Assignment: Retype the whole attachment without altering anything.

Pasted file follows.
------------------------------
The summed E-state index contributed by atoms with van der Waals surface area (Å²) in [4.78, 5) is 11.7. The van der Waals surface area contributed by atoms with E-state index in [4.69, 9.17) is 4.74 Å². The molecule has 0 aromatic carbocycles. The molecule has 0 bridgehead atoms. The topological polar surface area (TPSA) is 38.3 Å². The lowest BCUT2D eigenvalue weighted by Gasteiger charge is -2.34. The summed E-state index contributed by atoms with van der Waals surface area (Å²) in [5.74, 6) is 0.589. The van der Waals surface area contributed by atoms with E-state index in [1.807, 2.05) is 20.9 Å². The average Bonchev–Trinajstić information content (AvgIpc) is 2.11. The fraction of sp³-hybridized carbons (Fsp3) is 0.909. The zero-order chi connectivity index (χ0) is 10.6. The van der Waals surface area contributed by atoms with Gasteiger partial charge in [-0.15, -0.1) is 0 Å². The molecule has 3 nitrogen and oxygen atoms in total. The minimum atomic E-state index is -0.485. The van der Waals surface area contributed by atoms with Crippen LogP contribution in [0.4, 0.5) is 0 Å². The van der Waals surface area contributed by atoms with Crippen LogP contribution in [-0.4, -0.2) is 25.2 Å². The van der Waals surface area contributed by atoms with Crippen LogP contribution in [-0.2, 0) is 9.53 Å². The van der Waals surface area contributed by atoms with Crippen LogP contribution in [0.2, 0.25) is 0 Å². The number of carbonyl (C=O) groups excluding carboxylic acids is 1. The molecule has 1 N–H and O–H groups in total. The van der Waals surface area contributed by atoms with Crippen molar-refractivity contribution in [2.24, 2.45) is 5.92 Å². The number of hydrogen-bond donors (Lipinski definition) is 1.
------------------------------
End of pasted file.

The summed E-state index contributed by atoms with van der Waals surface area (Å²) in [4.78, 5) is 11.7. The van der Waals surface area contributed by atoms with E-state index in [4.69, 9.17) is 4.74 Å². The molecule has 0 aromatic carbocycles. The molecule has 0 bridgehead atoms. The topological polar surface area (TPSA) is 38.3 Å². The lowest BCUT2D eigenvalue weighted by Gasteiger charge is -2.34. The summed E-state index contributed by atoms with van der Waals surface area (Å²) in [5.74, 6) is 0.589. The van der Waals surface area contributed by atoms with E-state index in [1.807, 2.05) is 20.9 Å². The average Bonchev–Trinajstić information content (AvgIpc) is 2.11. The fraction of sp³-hybridized carbons (Fsp3) is 0.909. The zero-order chi connectivity index (χ0) is 10.6. The van der Waals surface area contributed by atoms with Gasteiger partial charge in [-0.15, -0.1) is 0 Å². The molecule has 3 nitrogen and oxygen atoms in total. The minimum atomic E-state index is -0.485. The van der Waals surface area contributed by atoms with Crippen LogP contribution in [0.4, 0.5) is 0 Å². The van der Waals surface area contributed by atoms with Crippen LogP contribution in [-0.4, -0.2) is 25.2 Å². The van der Waals surface area contributed by atoms with Crippen LogP contribution in [-0.2, 0) is 9.53 Å². The van der Waals surface area contributed by atoms with Crippen LogP contribution in [0.2, 0.25) is 0 Å². The number of carbonyl (C=O) groups excluding carboxylic acids is 1. The molecule has 1 N–H and O–H groups in total. The van der Waals surface area contributed by atoms with Crippen molar-refractivity contribution in [2.24, 2.45) is 5.92 Å². The number of hydrogen-bond donors (Lipinski definition) is 1.